Superannuation is a sector of the Australian financial make-up that seems to be undergoing constant scrutiny and potentially constant change, whether the public knows it or not.
For example, the Productivity Commission is currently in the process of examining two aspects of the superannuation system – considering alternative default models and assessing the competitiveness and efficiency of the current structure.
Now this all sounds good and well and the intention of improving what we have in the retirement savings world would seem to be a noble objective.
Of course, all reviews such as these call for submissions from the various parts of the superannuation community and this is where it often breaks down.
This is because the process opens up a lobbying opportunity for some parties, which then argue for change purely in the name of self-interest as opposed to a genuine passion to enhance the existing framework.
To be fair, often it is only natural to make assessments from a slightly selfish point of view as human bias can be instinctive.
But I think we need to draw the line when self-interest crosses a line and manifests itself in denigrating and questioning the legitimacy of other parts of the retirement savings landscape.
I say this because these situations always seem to unearth another attack on SMSFs and I can safely say always without any substantial evidence to support the said argument.
The Australian Institute of Superannuation Trustees (AIST) is the latest organisation to perpetuate this phenomenon.
Its submission attacks the validity of SMSFs on several fronts, but the one I find most offensive is its claim, and an old chestnut, that SMSFs are over-inflating the residential property market and in turn contributing to the housing affordability crisis in Australia in a detrimental way.
Time and time again this argument has been refuted, but it doesn’t stop it being trotted out regularly to scare Canberra into imposing greater restrictions on people who run their own super funds.
So again, the facts of the matter are the ATO statistics show SMSF asset allocations to commercial property far outweigh allocations to residential property.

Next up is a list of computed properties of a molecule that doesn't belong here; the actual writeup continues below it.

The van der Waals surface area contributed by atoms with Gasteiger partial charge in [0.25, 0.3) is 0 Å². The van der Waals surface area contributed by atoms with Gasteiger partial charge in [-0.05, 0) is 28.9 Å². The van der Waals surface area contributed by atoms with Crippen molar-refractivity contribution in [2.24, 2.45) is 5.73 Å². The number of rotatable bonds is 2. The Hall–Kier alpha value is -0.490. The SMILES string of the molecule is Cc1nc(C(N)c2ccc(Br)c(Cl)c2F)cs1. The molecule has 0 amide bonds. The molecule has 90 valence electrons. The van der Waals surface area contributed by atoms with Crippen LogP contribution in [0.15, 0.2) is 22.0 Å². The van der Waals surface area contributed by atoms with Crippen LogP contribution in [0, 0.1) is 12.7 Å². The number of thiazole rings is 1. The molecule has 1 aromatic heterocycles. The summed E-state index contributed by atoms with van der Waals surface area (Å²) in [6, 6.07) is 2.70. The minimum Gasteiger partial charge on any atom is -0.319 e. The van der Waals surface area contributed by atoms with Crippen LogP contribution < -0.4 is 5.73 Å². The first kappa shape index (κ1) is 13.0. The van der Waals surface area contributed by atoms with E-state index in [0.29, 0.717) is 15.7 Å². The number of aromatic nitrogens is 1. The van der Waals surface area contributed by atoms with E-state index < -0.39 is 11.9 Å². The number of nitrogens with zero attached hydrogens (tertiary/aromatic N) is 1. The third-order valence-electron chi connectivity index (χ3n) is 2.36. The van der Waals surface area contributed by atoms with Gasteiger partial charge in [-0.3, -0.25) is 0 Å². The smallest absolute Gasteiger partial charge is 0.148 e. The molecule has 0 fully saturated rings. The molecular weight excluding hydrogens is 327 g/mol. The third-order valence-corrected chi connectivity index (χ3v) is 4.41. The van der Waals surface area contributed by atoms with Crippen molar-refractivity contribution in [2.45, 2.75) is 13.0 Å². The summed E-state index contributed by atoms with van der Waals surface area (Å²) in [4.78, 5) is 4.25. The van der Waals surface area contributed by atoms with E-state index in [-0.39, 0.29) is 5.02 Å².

The statistical report the regulator published for June 2017 showed the portfolios of funds with balances of $5 million to $10 million had a 3.06 per cent allocation to residential property, but had a 12.11 per cent allocation to non-residential property.
Similarly, funds with assets in excess of $10 million had invested 1.55 per cent of their monies in residential property and 11.14 per cent in commercial property.
These figures hardly represent a mind-blowing channelling of funds toward residential real estate.
Looking at the situation in dollar terms highlights the situation more graphically. In December 2016, leading property data provider CoreLogic valued the Australian residential property market at $6.7 trillion.
At the same point in time, ATO statistics reported SMSF residential property holdings to be $26.7 billion in total. It means SMSFs accounted for only 0.4 per cent of the total value of the national residential property market.
It seems pretty logical the stats alone would be enough to quell the argument. But the catch is the AIST has linked its case to the affordable housing situation – something every politician currently wants to address right now.
We’ve already seen the downsizing measures introduced for superannuation contributions in some sort of token effort to go some way to solving the problem.
This initiative should ring alarm bells for all SMSF trustees because if the mob in Canberra chooses to take this latest release of hot air seriously, more restrictions and more change for the sector might result, and that’s something that would be completely unnecessary and undesirable for the space.